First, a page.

June 7, 2009--The last week has been a full one. On the second, we decided to leave the harbor, which was no small feat. The private boat on the mooring ball right in front of us was creating major problems. We ended up having to put a kedge anchor off the port side to keep us from swinging into the boat. We then let out the rode on the kedge as we pulled up the anchor, which was just behind the other boat. Once our anchor was up, we pulled back on the kedge rode to pull us away from the other boat and enabled us to pull up that anchor as well. We were not sorry to leave this harbor.

We traveled just a short distance to the south to anchor at Uoleva Island. Our outboard was not fixed at this point, so we stayed on board for the afternoon. The next morning Steve found the problem with the outboard and was able to fix it easily. We got our stuff together and took off to the island. We decided to walk across the island and then around the northern point. The beaches were nice white sand, and we found some good shells. We were very hot and tired when we returned to the boat so we took a quick swim and showered off. We had met Bob and Kim on sv Northern Winds in Pangai a few days earlier, and they invited us over at five o'clock for cocktails. We had a lovely evening with them and watched a spectacular sunset behind the volcano to the west.

The next day we moved to the more southern anchorage on Uoleva Island and walked along the beach. When we came upon the Serenity Beach Resort, Patty the owner invited us in for tea. Patty is a former cruiser and always makes them feel welcome. She is just getting the resort started, but it looks like a very nice place to stay in lovely little fales with a great view of the ocean. At the resort we cut through the island again and then walked around the southern tip of the island, where we found many more beautiful shells. It was another good day. We only wish that the sun would come out so that it would warm up, and we could do some snorkeling.

On the fifth we sailed about 12 miles south and west to Uiha Island. On our way past Luangahu Island, our depth sounder suddenly shallowed dramatically. Steve had been on the bow on watch for coral heads but had just come back to tell me something. He ran back up to the bow and signaled me to turn hard to starboard. Once we passed it, we continued on our course. We now have that spot charted on our GPS. We came into the northern anchorage at Uiha Village, but the current from the pass to the north was affecting the boat too much so we moved south to Felemer Village to anchor. On our way there, again the depth sounder suddenly went from 15 feet to 10 feet to 8 feet. When I saw 10 feet, I immediately slowed down and then put the boat in reverse. We backed away from the coral head but not before seeing 7 feet 6 inches--our boat draws 6 feet. We finally found a good spot to drop the anchor and get settled in.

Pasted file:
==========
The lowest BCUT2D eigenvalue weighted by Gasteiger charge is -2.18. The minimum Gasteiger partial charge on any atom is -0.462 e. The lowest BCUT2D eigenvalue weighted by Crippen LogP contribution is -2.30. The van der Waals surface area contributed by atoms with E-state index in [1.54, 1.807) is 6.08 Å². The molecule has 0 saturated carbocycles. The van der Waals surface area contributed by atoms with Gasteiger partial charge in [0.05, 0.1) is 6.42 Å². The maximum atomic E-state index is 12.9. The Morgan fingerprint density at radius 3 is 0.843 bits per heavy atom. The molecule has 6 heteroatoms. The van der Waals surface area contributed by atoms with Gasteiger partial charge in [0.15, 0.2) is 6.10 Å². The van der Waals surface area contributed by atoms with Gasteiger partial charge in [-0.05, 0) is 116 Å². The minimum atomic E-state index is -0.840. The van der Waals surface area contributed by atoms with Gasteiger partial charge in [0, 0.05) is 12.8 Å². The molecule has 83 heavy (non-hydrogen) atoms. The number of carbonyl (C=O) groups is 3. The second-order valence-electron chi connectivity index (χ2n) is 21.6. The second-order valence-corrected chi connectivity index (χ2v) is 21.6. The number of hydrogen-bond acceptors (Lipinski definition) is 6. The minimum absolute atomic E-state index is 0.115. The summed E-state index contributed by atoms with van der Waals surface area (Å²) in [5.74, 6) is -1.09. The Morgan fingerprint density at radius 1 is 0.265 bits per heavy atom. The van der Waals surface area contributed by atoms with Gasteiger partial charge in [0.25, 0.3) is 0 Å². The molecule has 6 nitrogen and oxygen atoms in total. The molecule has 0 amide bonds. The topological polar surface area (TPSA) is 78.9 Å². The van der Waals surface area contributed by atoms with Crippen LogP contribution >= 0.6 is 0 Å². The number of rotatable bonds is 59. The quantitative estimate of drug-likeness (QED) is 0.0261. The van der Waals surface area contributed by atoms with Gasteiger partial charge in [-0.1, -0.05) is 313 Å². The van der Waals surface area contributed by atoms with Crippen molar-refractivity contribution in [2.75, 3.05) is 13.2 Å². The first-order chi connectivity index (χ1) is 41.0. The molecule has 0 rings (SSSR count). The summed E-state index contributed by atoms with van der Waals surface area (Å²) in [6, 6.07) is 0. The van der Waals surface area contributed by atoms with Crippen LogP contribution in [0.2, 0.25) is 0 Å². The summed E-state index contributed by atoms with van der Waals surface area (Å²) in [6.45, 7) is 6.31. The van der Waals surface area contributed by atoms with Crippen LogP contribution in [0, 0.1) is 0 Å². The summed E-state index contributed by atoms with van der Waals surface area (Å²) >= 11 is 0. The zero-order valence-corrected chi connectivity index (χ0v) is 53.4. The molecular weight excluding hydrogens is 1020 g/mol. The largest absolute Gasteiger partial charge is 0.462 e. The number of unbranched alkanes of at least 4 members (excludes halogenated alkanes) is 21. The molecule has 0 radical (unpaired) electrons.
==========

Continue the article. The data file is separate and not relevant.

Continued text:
That evening several squalls came through, but the one at three o'clock in the morning got our attention. The winds gusted to 40 knots, and the boat was heeled over about 15 degrees. It also dropped heavy rain. It brought to mind our anchor drag in Vava'u last season. I knew that the anchor had dug in well when we backed down on it, and it did hold just fine for the 30 to 45 minutes that the squall lasted, but it was still a little nerve racking.

Yesterday we went ashore at Felemer Village and then walked on a dirt road north to Uiha Village. On our way we came upon many groups of pigs some of whom were rolling in the ponds of water left from the night before. Many of these pigs were as big as small cows. I got some great pictures, which I will post as soon as I have internet again. When we got to Uiha Village we met Naomi, the school principal, and she asked us if we might have some supplies for the school. We said that we would be glad to drop some by. We then walked on to the wharf where we met John, who is the mayor of the village. He invited us to church in the morning and then to lunch. We returned to the boat by way of the beach and were pleased to find several Spider Conch shells.

Sunday morning I baked Snickerdoodle cookies, and we went ashore just before ten. The Tongan Free Church building was built in 1885, and even though it is need of repairs, it was still lovely inside. The whole service was in Tongan, but the singing is amazing (these people sing very well and very loudly), and we really enjoyed the experience. Some of the children that we had met the day before were in church with us, and they would look at us and smile throughout the service. After the service, we did not see John anywhere, but another family invited us to eat with them, so we agreed. We walked to their home and went inside. There was a small sitting room with two bedrooms off to one side. The bathroom and cooking facilities were both outside. We met Emelina the mother, who is expecting a baby in August. The older son David is 23, a younger son David (yes, two Davids) who is about 12, and the youngest son John who is 2. The older daughter Lina is 16, and the younger daughter Molay is around 6. An oldest sister is attending school in Nuku'alofa. George the father is a fisherman but was drinking kava with the men in the church so we did not have a chance to meet him. We gave them our cookies, which they absolutely loved, and we joined them for a dinner of lamb and taro leaves in butter, shellfish with onion in coconut milk and butter, and baked manioke or tapioca root. It was a wonderful meal, and we talked all through it. They had as many questions for us as we had for them, and I believe that we all benefited greatly from the experience. Emelina gave me a beautifully woven colorful talavala as a gift, and I absolutely love it. Tomorrow we will go back to visit the family and take some gifts for them.